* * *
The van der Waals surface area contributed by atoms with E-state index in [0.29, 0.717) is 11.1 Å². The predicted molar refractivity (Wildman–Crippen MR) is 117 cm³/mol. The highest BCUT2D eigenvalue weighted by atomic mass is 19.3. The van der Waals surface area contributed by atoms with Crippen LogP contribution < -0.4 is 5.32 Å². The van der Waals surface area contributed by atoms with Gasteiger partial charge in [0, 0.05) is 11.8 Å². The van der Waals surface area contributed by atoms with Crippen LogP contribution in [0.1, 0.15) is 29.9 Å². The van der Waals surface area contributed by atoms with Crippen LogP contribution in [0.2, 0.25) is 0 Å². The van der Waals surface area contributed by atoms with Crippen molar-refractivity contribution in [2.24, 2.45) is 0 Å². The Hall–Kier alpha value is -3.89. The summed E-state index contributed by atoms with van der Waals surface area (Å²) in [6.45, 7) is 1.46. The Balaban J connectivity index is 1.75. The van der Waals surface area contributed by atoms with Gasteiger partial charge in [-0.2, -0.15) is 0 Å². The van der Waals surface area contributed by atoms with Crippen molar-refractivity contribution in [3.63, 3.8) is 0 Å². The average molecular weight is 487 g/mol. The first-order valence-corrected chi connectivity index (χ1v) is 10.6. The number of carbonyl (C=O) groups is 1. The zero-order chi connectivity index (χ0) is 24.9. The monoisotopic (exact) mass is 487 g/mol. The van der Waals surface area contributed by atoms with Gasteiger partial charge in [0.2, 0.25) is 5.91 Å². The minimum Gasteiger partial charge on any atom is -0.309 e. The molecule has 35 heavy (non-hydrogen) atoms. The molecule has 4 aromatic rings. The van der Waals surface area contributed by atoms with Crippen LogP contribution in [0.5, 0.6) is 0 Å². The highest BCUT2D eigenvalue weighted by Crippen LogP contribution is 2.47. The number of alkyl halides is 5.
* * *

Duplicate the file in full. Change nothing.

The van der Waals surface area contributed by atoms with E-state index in [0.29, 0.717) is 11.1 Å². The predicted molar refractivity (Wildman–Crippen MR) is 117 cm³/mol. The highest BCUT2D eigenvalue weighted by atomic mass is 19.3. The van der Waals surface area contributed by atoms with Crippen LogP contribution < -0.4 is 5.32 Å². The van der Waals surface area contributed by atoms with Gasteiger partial charge in [0, 0.05) is 11.8 Å². The van der Waals surface area contributed by atoms with Crippen LogP contribution in [0.1, 0.15) is 29.9 Å². The van der Waals surface area contributed by atoms with Crippen LogP contribution in [0.2, 0.25) is 0 Å². The van der Waals surface area contributed by atoms with Crippen molar-refractivity contribution in [2.24, 2.45) is 0 Å². The Hall–Kier alpha value is -3.89. The summed E-state index contributed by atoms with van der Waals surface area (Å²) in [6.45, 7) is 1.46. The Balaban J connectivity index is 1.75. The van der Waals surface area contributed by atoms with Gasteiger partial charge in [-0.2, -0.15) is 0 Å². The van der Waals surface area contributed by atoms with Crippen molar-refractivity contribution in [3.63, 3.8) is 0 Å². The average molecular weight is 487 g/mol. The first-order valence-corrected chi connectivity index (χ1v) is 10.6. The number of carbonyl (C=O) groups is 1. The zero-order chi connectivity index (χ0) is 24.9. The monoisotopic (exact) mass is 487 g/mol. The van der Waals surface area contributed by atoms with Gasteiger partial charge in [0.2, 0.25) is 5.91 Å². The minimum Gasteiger partial charge on any atom is -0.309 e. The molecule has 35 heavy (non-hydrogen) atoms. The molecule has 4 aromatic rings. The van der Waals surface area contributed by atoms with Crippen LogP contribution in [0.5, 0.6) is 0 Å². The highest BCUT2D eigenvalue weighted by Crippen LogP contribution is 2.47. The number of alkyl halides is 5.